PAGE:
Once more the National Health and Research Council of Australia has issued (so called) up to date guidelines to help all Australians achieve and maintain a healthy weight, be physically active and choose amounts of nutritious food and drink to meet energy needs. (Guideline 1)
I am writing this page without any interference from the food industry lobbyists – one cannot say this government paper was crafted the same way! When researching for this blog I came across a page with dietary experts opinions on the new guidelines. Even Dr Gary Sacks, Research Fellow, Deakin Population Health at Deakin University recognized the profit seeking interests of the food industry in this document:
It is clear that, in putting together the new version of the guidelines, major public health and environmental compromises were made to take into account the profit-seeking interests of the food industry. This is a similar situation to another key government strategic policy document, the National Food Plan (released in 2012), that also does not adequately address nutrition, health and environmental considerations.
It is a travesty that the private sector has such strong influence over government policy decisions, and they should have a much more limited role in the policy development process.
So is there anything new and of momentous importance in the newly released guidelines? Yes and No.
Salt is the new evil boogey man along with sugar.
Butter and coconut oil is still vilified – stay away from it is the catch cry.
Low fat everything is their mantra.
Eat copious amounts of grains every day – yes they do say whole grains.
Vegetables and fruit in decent amounts is still suggested along with legumes/beans.
Drink plenty of water and get more active.
Dare I attempt to pull this apart? Why not indeed!
Professor Clare Collins, NHMRC CDF Research Fellow; Co-Director, Priority Research Centre in Physical Activity and Nutrition tells us that:
….. the revised Dietary Guidelines for Australians are evidence based. They have been informed by a series of systematic literature reviews of the best available research evidence from studies investigating food, diet and health relationships from 2002 (for the 2003 guidelines) until 2009.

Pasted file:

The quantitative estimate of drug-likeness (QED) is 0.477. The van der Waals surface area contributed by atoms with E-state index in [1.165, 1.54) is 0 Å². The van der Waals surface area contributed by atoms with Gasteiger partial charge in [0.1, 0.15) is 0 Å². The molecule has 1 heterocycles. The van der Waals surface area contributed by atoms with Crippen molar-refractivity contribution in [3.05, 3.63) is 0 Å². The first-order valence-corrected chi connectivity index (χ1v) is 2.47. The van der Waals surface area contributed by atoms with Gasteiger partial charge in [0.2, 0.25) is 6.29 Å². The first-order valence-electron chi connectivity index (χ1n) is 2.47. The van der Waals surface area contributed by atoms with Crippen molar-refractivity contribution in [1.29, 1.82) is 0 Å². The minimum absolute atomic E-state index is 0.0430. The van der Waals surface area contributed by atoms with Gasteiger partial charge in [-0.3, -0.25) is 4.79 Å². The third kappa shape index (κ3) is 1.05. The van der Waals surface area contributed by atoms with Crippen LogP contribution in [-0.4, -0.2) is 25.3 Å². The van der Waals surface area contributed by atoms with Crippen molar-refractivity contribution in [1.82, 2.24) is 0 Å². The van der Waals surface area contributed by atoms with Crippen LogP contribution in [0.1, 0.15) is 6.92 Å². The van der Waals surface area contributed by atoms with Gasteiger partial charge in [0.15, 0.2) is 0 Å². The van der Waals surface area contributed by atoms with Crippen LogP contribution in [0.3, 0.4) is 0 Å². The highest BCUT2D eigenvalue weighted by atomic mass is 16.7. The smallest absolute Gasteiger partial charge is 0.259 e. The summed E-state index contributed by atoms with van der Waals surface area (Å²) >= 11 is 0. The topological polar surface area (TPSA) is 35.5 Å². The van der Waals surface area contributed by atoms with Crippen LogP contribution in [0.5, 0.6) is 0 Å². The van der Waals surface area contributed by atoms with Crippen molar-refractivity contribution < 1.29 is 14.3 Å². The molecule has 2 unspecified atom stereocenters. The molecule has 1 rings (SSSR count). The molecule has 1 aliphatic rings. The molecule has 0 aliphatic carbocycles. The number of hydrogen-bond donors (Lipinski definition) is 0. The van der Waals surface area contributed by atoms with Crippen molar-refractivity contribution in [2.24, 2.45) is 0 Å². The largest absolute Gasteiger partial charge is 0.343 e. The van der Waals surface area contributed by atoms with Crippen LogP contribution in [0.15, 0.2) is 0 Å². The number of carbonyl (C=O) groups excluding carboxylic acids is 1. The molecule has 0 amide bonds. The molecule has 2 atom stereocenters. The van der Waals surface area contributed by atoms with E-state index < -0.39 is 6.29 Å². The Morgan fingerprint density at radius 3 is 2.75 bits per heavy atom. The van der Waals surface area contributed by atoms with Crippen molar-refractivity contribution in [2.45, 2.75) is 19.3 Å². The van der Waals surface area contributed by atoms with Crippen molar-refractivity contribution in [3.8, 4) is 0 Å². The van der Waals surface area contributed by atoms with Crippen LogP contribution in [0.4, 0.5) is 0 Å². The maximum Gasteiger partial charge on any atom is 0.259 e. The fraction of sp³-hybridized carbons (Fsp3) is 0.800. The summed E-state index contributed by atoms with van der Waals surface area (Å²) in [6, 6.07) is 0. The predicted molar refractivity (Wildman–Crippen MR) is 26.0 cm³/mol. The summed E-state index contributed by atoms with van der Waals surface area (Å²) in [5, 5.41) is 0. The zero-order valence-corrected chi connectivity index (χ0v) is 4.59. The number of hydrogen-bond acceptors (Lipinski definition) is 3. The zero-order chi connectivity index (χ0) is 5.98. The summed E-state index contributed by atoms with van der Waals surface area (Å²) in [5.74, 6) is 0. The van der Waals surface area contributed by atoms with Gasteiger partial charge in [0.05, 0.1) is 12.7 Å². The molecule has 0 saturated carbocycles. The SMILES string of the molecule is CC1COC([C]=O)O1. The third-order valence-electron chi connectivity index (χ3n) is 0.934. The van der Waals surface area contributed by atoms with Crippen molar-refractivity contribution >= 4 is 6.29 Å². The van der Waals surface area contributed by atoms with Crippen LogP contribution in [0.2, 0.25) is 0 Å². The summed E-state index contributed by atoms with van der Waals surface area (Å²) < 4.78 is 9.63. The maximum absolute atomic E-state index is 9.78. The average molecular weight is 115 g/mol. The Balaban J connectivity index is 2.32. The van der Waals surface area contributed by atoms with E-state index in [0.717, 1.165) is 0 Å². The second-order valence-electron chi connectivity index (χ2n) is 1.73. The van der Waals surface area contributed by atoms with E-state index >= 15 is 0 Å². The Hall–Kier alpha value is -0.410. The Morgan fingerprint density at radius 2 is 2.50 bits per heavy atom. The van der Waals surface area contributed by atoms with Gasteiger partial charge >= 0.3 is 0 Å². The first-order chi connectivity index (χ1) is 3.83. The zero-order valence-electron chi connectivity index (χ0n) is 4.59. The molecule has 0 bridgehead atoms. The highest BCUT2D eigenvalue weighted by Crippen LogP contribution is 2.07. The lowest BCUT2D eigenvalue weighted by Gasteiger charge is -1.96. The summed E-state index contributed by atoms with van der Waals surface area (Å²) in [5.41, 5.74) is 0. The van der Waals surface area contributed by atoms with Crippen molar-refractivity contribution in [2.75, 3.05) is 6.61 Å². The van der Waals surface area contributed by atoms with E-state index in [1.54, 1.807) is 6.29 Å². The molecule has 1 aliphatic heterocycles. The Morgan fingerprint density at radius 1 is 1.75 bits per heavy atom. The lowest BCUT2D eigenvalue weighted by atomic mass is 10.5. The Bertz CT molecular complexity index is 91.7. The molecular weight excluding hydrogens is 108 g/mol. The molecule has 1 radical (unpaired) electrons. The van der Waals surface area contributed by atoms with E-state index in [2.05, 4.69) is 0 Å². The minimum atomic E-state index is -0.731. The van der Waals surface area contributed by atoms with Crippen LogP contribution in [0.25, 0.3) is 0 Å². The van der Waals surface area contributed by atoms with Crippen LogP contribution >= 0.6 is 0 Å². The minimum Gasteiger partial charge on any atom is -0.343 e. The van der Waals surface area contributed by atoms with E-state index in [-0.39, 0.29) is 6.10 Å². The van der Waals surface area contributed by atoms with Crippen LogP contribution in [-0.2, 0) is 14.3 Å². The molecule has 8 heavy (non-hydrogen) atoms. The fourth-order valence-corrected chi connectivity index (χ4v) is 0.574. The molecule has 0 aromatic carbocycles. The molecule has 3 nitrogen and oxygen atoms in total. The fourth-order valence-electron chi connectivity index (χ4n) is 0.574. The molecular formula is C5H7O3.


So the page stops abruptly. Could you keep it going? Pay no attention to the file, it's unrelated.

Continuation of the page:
Errrr… has anyone noticed that this is 2013 so these dietary guidelines which have been formed from ‘systematic literature reviews of the best available research etc… until 2009’ are already out of date… expired! There have been many new and exciting papers / research documents presented since 2009, particularly in the area of healthy fats.
As you work your way through the attached file from the BMJ you learn that they have discovered there is no proof lowering your SFA (saturated fatty acid) intake – think butter and lard, and increasing your PUFA intake – think liquid oils and margarine, actually does anything to save lives – quite the opposite in fact! (link)
The Latest Australian Dietary Guidelines are still flogging the same old dead fat horse…. (Guideline 3)
Replace high fat foods which contain predominantly saturated fats such as butter, cream, cooking margarine, coconut and palm oil with foods which contain predominantly polyunsaturated and monounsaturated fats such as oils, spreads, nut butters/pastes and avocado.
No they are not current and certainly not up to date. I sense industry entanglements – do you?
Now about that drink plenty of water advice ~ Apart from preventing dehydration ( a serious thing) scientist told us back in 2008 that there was No Evidence on the health benefits of drinking lots of water. This is not something new, so one wonders if they did all their research on papers up to and including 2009 – how they could have missed this one!